Game Development Reference
In-Depth Information
Creating custom error classes is even more straightforward than
custom event classes, so I
ll give only a brief example of how to do
so. I have found that the basic included error types are more than
enough to handle the errors I need to create. Here is a quick exam-
ple of a GameError class that you could use to hold a number of
predefined error messages.
package {
public class GameError extends Error {
static public const INVALID_INPUT:String = " That is
not a valid form of input for this game. " ;
static public const GAME_NOT_READY:String = " The game
object is not yet initialized. Run init() before
starting game. " ;
public function GameError(message:String=
public function startGame():void {
if (!initialized) throw new GameError(GameError.
In this example, the GameError class (much like an Event
subclass) predefines the error messages the game will use for easy
access and syntax checking. If the game is not initialized when start-
Game is called, it will throw a GAME_NOT_READY error. For more
information about error handling, check out the online chapter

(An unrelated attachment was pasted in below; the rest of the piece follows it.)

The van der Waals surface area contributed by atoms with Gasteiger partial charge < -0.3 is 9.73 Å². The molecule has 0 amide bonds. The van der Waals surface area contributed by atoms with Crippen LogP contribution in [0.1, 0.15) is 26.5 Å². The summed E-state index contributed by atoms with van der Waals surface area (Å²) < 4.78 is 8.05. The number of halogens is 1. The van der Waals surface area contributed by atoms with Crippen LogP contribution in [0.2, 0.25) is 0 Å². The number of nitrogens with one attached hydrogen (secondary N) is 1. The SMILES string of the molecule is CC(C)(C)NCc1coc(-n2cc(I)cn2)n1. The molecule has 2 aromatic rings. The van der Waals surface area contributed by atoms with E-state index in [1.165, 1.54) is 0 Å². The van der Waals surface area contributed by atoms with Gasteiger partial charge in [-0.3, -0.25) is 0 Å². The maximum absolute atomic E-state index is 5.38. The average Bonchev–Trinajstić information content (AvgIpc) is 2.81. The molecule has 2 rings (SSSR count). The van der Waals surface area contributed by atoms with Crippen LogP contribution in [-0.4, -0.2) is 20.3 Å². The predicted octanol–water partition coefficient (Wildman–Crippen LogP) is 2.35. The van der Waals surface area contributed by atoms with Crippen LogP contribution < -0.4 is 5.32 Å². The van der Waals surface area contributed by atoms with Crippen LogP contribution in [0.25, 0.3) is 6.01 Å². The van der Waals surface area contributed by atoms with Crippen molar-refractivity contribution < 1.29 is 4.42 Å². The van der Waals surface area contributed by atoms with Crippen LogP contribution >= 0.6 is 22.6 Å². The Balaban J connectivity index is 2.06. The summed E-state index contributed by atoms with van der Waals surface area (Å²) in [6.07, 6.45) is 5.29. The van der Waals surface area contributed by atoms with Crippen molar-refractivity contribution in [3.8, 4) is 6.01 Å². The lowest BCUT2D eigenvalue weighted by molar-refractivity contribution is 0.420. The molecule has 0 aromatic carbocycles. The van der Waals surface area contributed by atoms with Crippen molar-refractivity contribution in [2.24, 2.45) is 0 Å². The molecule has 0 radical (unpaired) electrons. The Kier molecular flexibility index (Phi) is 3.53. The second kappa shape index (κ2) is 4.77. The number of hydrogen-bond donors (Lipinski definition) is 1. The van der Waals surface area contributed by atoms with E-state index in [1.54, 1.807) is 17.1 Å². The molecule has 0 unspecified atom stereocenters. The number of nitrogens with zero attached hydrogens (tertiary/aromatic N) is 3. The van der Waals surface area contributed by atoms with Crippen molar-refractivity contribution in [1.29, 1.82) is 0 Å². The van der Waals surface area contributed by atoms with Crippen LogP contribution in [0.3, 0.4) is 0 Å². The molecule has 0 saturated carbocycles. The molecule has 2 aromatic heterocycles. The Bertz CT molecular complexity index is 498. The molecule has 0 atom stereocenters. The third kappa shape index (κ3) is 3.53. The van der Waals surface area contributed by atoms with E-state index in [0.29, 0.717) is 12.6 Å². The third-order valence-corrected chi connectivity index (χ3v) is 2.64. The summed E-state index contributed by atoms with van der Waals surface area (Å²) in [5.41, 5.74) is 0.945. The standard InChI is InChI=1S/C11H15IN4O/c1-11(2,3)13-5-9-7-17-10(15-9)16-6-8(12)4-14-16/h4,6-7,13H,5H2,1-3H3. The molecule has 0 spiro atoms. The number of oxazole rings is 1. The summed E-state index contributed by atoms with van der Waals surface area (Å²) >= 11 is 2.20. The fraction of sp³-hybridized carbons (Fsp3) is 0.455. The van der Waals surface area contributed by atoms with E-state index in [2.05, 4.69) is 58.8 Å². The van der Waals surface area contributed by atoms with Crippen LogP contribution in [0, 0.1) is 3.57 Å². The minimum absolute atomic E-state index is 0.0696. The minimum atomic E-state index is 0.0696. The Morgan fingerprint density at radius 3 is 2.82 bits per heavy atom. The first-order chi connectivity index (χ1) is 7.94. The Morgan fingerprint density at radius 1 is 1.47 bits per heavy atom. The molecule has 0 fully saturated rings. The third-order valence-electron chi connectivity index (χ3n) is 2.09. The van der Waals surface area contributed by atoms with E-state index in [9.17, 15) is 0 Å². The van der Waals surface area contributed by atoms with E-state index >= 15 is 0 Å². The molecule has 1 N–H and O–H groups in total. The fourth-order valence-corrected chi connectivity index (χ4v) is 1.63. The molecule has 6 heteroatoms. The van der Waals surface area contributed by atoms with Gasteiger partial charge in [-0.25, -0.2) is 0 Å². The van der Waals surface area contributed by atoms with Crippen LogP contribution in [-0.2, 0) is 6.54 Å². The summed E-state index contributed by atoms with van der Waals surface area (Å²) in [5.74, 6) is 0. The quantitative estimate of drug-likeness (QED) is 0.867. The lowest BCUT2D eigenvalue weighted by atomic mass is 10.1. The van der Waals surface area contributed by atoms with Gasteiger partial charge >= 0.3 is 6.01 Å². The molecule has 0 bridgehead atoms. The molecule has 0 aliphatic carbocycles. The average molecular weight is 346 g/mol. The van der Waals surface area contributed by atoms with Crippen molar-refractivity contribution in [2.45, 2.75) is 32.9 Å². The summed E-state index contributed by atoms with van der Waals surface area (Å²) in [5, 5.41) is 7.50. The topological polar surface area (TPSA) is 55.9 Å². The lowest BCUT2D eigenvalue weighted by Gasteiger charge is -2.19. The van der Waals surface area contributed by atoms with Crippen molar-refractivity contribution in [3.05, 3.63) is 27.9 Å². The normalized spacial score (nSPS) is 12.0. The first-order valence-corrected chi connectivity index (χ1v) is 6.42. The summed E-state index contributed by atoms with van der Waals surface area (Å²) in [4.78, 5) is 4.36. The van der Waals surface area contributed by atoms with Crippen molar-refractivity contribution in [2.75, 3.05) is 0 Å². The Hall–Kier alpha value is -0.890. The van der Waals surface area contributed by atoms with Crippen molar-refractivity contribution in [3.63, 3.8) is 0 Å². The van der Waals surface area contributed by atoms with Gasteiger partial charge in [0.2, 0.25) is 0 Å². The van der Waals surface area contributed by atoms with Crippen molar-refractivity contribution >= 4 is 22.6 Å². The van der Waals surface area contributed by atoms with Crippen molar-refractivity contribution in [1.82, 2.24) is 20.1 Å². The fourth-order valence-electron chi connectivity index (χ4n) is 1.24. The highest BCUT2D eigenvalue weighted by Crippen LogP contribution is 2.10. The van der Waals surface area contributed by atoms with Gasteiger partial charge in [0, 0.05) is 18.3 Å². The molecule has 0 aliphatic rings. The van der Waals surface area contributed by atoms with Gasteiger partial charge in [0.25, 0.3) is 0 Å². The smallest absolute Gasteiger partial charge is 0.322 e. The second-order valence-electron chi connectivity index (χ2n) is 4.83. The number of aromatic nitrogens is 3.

Em If You
ve Got
available on the topic
Part 4: Data Structures and Lists
One of the most important abilities in programming is being able
to group similar objects together in lists for easier tracking. For
example, a game might have a player, a number of different kinds of
enemies, and a number of pickup items. It is inefficient, or even
impossible in some scenarios, to keep track of the enemies and pick-
ups with individual variables, so we need more complex data struc-
tures to store them and make them easily accessible. AS3 gives us
four main containers for this type of data, and depending on what
type of information you
look at each of these structures, their pros and cons, the best tasks
for them, and how to iterate , or step through, each of them.
re trying to store, a fifth one as well. We
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